Children love open art because it’s fun and it provides them opportunities to express themselves. Children must learn how to identify and communicate their emotions. Creating open-ended art gives the child control to do that.

Art also provides children important skills for living. Open art encourages children to learn about planning and problem solving. Crayons are among the many materials that encourage open-ended art. Children can plan what materials they would like to use and how they would like to use them.

Lastly, creating art allows children to develop their fine motor skills. These are the same skills necessary for buttoning a shirt, holding a pencil to write, turning a page while reading and using utensils to eat.

Here is a list of materials that encourage open-ended art:

Happy creating 🙂

Fight the Bite

Pure Michigan summer weather may come with a lot of time spent outdoors at the beach during the day and around the campfire at night.  Regardless of where your family spends its time in the fresh air, it is important to take precautions against mosquito and tick bites to keep your family safe and healthy.

The Michigan Department of Health and Human Services (MDHHS) urges all residents, especially those with children and those that are active outdoors, to protect themselves.  Mosquitoes in Michigan can carry illnesses such as West Nile virus and ticks can carry Lyme disease.  Mosquito and tick-borne diseases can cause mild symptoms or severe infections.

Here are a few reminders to fight the bite when it comes to mosquitoes and ticks:

DIY Father’s Day Gift Ideas

Father’s Day (Sunday, June 16th, 2019) is a day to appreciate those men in our lives that are important to us. Fathers, grandfathers, stepfathers, foster fathers, uncles, and/or any special person that we want to honor on this day.

Finding the perfect Father’s Day gift can be difficult, if not impossible, at times.  Really, most fathers just want to feel loved and appreciated.  Anything “homemade” from their little ones can definitely top the list.

Here are a few easy DIY ideas for you and your little one to make for the Dad in your lives this Father’s Day!

  • Father’s Day Handprints and Footprints – These can be done on a piece of canvas (can be found at your local craft store, such as Michael’s or Hobby Lobby), a mug, t-shirt, or cardstock placed into a nice picture frame.
  • “Why I Love My Dad” – Have your emergent writer pen their own list or scribe for them all of the reasons why Dad is so awesome.
  • Photo Keepsake – Create a framed photo collage of pictures from throughout the past year or of a special event.  Be sure to grab the tissues though, this gift may cause happy tears.
  • A hand-painted apron- Pick up a white apron from any craft store and have your budding artists create a master piece any Dad would love to wear!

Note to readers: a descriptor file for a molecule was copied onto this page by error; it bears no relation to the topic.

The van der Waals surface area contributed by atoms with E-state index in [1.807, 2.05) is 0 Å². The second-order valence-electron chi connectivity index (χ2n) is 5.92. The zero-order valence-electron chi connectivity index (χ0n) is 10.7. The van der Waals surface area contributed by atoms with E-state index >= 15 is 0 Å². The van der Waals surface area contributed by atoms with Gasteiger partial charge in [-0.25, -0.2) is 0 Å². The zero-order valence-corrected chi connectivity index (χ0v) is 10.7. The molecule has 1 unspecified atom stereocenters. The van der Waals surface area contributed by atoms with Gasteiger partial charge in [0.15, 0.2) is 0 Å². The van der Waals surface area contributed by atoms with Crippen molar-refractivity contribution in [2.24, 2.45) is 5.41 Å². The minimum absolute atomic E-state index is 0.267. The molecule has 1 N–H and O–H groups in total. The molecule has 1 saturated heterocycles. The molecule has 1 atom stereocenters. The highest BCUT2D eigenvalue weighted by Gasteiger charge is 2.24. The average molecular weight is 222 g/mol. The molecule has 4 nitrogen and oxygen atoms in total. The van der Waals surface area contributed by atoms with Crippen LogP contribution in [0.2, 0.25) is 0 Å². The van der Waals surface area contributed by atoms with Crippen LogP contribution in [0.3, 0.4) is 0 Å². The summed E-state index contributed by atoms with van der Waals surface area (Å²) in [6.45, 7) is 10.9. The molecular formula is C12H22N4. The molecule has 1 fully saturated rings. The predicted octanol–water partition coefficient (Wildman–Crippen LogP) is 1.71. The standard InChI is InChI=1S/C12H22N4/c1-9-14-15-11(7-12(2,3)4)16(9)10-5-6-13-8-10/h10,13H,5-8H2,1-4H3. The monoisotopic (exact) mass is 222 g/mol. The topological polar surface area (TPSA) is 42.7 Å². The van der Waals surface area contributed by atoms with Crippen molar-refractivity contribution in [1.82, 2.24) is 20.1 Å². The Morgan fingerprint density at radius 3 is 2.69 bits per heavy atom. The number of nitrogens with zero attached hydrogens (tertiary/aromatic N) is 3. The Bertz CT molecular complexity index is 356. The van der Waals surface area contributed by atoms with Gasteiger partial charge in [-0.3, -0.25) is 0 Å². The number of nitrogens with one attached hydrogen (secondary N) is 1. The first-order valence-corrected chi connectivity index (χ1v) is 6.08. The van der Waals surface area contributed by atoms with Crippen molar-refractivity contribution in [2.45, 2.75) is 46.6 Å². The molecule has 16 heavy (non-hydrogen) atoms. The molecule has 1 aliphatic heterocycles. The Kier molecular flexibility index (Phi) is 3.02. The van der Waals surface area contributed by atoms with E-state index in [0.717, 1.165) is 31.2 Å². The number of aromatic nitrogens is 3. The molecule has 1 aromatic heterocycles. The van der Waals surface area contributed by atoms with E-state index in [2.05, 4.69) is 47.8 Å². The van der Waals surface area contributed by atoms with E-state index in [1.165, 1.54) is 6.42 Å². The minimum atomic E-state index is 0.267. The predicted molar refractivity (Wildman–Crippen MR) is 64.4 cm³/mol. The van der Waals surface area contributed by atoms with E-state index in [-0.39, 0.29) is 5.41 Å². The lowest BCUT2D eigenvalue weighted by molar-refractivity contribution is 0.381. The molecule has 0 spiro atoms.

• A Father’s Day Acrostic Poem– Write Dad, Father, or their Name vertically and have your little one come up with words that remind them of Dad.

 

 

Good luck finding the “perfect” gift for this Father’s Day!  The simplest, heartfelt gifts can be the most appreciated.

June is National Fresh Fruits and Vegetables Month

June is National Fresh Fruits and Vegetables Month. A growing body of research shows that fruits and vegetables are critical to promoting good health and possibly positive behavioral and mental health. To get the amount that’s recommended, most people need to increase the amount of fruits and vegetables they currently eat every day.  Most parents understand the importance of fruits and vegetables and desperately want their children to eat more of them.  However, this often becomes a struggle at meal times.  Here are a few important tips:

 

  1. Introduce fruits and veggies at a very young age —When a breastfeeding mother eats a varied diet, countless components of the foods she eats seasons her milk subtly. In this way, a breastfed baby is exposed to a wide variety of flavors before a single vegetable touches his or her lips.  If you are a breastfeeding mother, make sure to eat a wide variety of fruits and vegetables yourself.
  2. Offer them often and consistently—Once you begin to introduce solid foods to your baby, continue to offer a variety of fruits and vegetables and a variety of tastes and textures. Your baby may reject green beans, spinach, or other foods, but repeatedly offering a variety of foods usually leads to acceptance and eventually a preference for those foods. Try, try again.
  3. Don’t hide them in other foods—If you’re looking to increase your child’s long-term intake of fruits and vegetables, don’t hide them. This will do nothing to foster a long-term appreciation. Hiding a 1/4 cup of pureed cauliflower in your child’s macaroni and cheese won’t teach your child to appreciate cauliflower, instead it will foster an appreciation for macaroni and cheese.  However, hiding fruits or vegetables in certain foods is not always wrong as long as you are aware that it’s only for the nutritional value and not for the purpose of instilling the valuable lesson of healthy food choices. For this lesson to sink in offering the actual fruit or vegetable and increasing your child’s exposure to it is the only way to go.
  4. Lead by example! —Take care to remember how deeply your choices as a parent affect those of your children. Profoundly impressionable, they’re looking to you to guide them into making the right choices for themselves.  By actively choosing and savoring vegetables yourself, you mold the way your child views fruits and vegetables.  Eat well, and your children will learn to eat well, too.